Title:
Equipment rack for wide body aircraft antenna system
Kind Code:
A1


Abstract:
An equipment rack fabricated from C-channel, flat plate and mechanical fasteners for installation and support of new or retrofit antenna equipment on wide body aircraft. The rack provides direct mechanical connection to aircraft structure, eliminating multipiece turnbuckle assemblies. Vertical rails and support braces each attach at a first end to a combination of flat plates and drip shields, the flat plates and drip shields supporting the antenna equipment. A second end of each vertical rail and support brace attaches directly to aircraft structure by mechanical fasteners. The equipment rack design provides a minimal part design, providing a lower cost for both the equipment rack and its installation.



Inventors:
Lambiaso, Guy A. (Garden Grove, CA, US)
Application Number:
09/947977
Publication Date:
03/06/2003
Filing Date:
09/06/2001
Assignee:
LAMBIASO GUY A.
Primary Class:
International Classes:
B64C1/36; B64D43/00; H01Q1/12; H01Q1/28; (IPC1-7): B64C1/20; B64C1/22; B64D47/00
View Patent Images:



Primary Examiner:
BAREFOOT, GALEN L
Attorney, Agent or Firm:
HARNESS DICKEY (TROY) (Troy, MI, US)
Claims:

What is claimed is:



1. An equipment rack for supporting antenna control equipment from an aircraft comprising: a framework assembly; a plurality of rigid vertical rails each having a first end fixedly attached to the framework assembly and a second end fixedly attached to an internal structure of the aircraft; and a plurality of braces each having a first end fixedly attached to the framework assembly and a second end fixedly attached to the internal structure of the aircraft.

2. The equipment rack of claim 1, wherein the internal structure of the aircraft comprises a first frame and a second frame.

3. The equipment rack of claim 2, wherein the internal structure of the aircraft further comprises at least one intercostal having a first end and a second end, each at least one intercostal first end fixedly attached to the first frame and each at least one intercostal second end fixedly attached to the second frame.

4. The equipment rack of claim 3, wherein the at least one intercostal further comprises a first intercostal and a second intercostal.

5. The equipment rack of claim 4, wherein the plurality of braces comprises a first pair of braces and a second pair of braces.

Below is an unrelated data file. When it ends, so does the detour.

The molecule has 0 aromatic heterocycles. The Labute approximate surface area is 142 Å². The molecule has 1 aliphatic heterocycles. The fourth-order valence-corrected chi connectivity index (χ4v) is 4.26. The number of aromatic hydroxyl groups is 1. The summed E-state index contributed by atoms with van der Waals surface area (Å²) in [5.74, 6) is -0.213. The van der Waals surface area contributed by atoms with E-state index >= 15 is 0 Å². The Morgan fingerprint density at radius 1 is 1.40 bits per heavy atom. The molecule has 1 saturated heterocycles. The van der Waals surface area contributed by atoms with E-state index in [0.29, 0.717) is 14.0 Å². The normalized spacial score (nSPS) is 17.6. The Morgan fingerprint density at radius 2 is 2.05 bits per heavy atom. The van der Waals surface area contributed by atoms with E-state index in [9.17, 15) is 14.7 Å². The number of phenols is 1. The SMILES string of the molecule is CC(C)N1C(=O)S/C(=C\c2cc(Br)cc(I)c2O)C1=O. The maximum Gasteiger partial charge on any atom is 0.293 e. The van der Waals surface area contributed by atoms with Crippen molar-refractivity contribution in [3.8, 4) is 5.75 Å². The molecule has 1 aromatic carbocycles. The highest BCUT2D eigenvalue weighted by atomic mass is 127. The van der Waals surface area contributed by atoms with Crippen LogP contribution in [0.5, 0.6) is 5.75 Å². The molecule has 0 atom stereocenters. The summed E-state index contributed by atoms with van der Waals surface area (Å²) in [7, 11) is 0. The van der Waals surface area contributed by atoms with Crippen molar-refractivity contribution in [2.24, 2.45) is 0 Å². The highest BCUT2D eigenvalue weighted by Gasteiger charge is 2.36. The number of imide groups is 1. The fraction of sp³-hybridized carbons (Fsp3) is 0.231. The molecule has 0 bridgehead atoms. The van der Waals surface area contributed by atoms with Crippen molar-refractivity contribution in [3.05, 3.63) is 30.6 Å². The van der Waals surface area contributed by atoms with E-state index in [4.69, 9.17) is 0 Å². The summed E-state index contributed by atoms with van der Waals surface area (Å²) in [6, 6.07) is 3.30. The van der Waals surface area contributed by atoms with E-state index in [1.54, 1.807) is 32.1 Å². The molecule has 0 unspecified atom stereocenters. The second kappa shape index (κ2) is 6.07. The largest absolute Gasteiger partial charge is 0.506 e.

6. The equipment rack of claim 5, wherein the first pair of braces further comprises an inboard brace fixedly attached to the first intercostal, and an outboard brace fixedly attached to the second intercostal.

7. The equipment rack of claim 5, wherein the second pair of braces comprises a forward brace and an aft brace.

8. The equipment rack of claim 7 further comprising a third intercostal wherein the forward brace second end and the aft brace second end each are fixedly attached to the third intercostal.

9. An aircraft equipment rack for supporting an antenna control system comprising: a drip shield; a lower shelf; a plurality of horizontal supports, said plurality of horizontal supports fixedly fastened to the lower shelf; at least two intercostals; a plurality of rigid vertical rails each having a lower end fixedly attached to the plurality of horizontal supports and an upper end fixedly attached to a pre-selected one of the at least two intercostals; and a plurality of braces each having a first end fixedly attached to the plurality of horizontal supports and a second end fixedly attached to a preselected one of the pair of intercostals.

10. The aircraft equipment rack of claim 9 further comprising antenna support equipment fixedly attached to the lower shelf.

11. The aircraft equipment rack of claim 10 wherein the antenna support equipment comprises both a displacement converter and a power supply.

12. The aircraft equipment rack of claim 9 further comprising hole filling fasteners to fixedly attach said upper end of said plurality of rigid vertical rails to the pre-selected one of the at least two intercostals.

13. The aircraft equipment rack of claim 9 wherein the plurality of rigid vertical rails each comprise a predetermined length.

14. The aircraft equipment rack of claim 13 wherein the predetermined length comprises an arrangement allowance of the aircraft.

15. A wide body aircraft comprising: a first frame; a second frame adjacent to the first frame; at least three intercostals, each having a first end perpendicularly fastened to the first frame, and a second end perpendicularly fastened to the second frame; at least one equipment support plate; a plurality of antenna support equipment fixedly attached to the at least one equipment support plate; a plurality of rigid vertical rails each having a lower end fixedly attached to the at least one equipment plate, and an upper end fixedly attached to a predetermined one of the at least three intercostals; and a plurality of braces, each having a first end fixedly attached to the at least one equipment support plate, and a second end fixedly attached to a predetermined one of the at least three intercostals.

16. The wide body aircraft of claim 14 further comprising an antenna having a support equipment mount range wherein the plurality of antenna support equipment is positioned within the support equipment mount range.

Description:

FIELD OF THE INVENTION

[0001] The present invention relates to the design, construction and installation of an equipment rack, and more particularly to the design, construction, and installation of an equipment rack supporting an antenna subsystem of a wide body aircraft.